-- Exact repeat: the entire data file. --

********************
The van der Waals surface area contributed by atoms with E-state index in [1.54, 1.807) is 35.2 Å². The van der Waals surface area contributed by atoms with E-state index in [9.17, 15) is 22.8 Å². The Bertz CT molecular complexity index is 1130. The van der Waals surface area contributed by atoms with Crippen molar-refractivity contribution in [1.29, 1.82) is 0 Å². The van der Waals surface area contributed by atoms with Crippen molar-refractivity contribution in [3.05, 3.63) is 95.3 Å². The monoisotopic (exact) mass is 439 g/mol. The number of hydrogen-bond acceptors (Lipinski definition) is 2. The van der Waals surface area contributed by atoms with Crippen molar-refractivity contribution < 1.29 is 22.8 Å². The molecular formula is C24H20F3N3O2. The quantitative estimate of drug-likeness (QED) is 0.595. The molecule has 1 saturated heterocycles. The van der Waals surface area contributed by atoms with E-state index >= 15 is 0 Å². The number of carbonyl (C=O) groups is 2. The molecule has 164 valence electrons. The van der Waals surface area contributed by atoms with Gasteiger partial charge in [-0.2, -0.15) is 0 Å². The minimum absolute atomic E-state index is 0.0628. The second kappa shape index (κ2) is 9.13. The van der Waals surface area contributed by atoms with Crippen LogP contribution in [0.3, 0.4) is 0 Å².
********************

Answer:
The van der Waals surface area contributed by atoms with E-state index in [1.54, 1.807) is 35.2 Å². The van der Waals surface area contributed by atoms with E-state index in [9.17, 15) is 22.8 Å². The Bertz CT molecular complexity index is 1130. The van der Waals surface area contributed by atoms with Crippen molar-refractivity contribution in [1.29, 1.82) is 0 Å². The van der Waals surface area contributed by atoms with Crippen molar-refractivity contribution in [3.05, 3.63) is 95.3 Å². The monoisotopic (exact) mass is 439 g/mol. The number of hydrogen-bond acceptors (Lipinski definition) is 2. The van der Waals surface area contributed by atoms with Crippen molar-refractivity contribution < 1.29 is 22.8 Å². The molecular formula is C24H20F3N3O2. The quantitative estimate of drug-likeness (QED) is 0.595. The molecule has 1 saturated heterocycles. The van der Waals surface area contributed by atoms with E-state index >= 15 is 0 Å². The number of carbonyl (C=O) groups is 2. The molecule has 164 valence electrons. The van der Waals surface area contributed by atoms with Gasteiger partial charge in [-0.2, -0.15) is 0 Å². The minimum absolute atomic E-state index is 0.0628. The second kappa shape index (κ2) is 9.13. The van der Waals surface area contributed by atoms with Crippen LogP contribution in [0.3, 0.4) is 0 Å².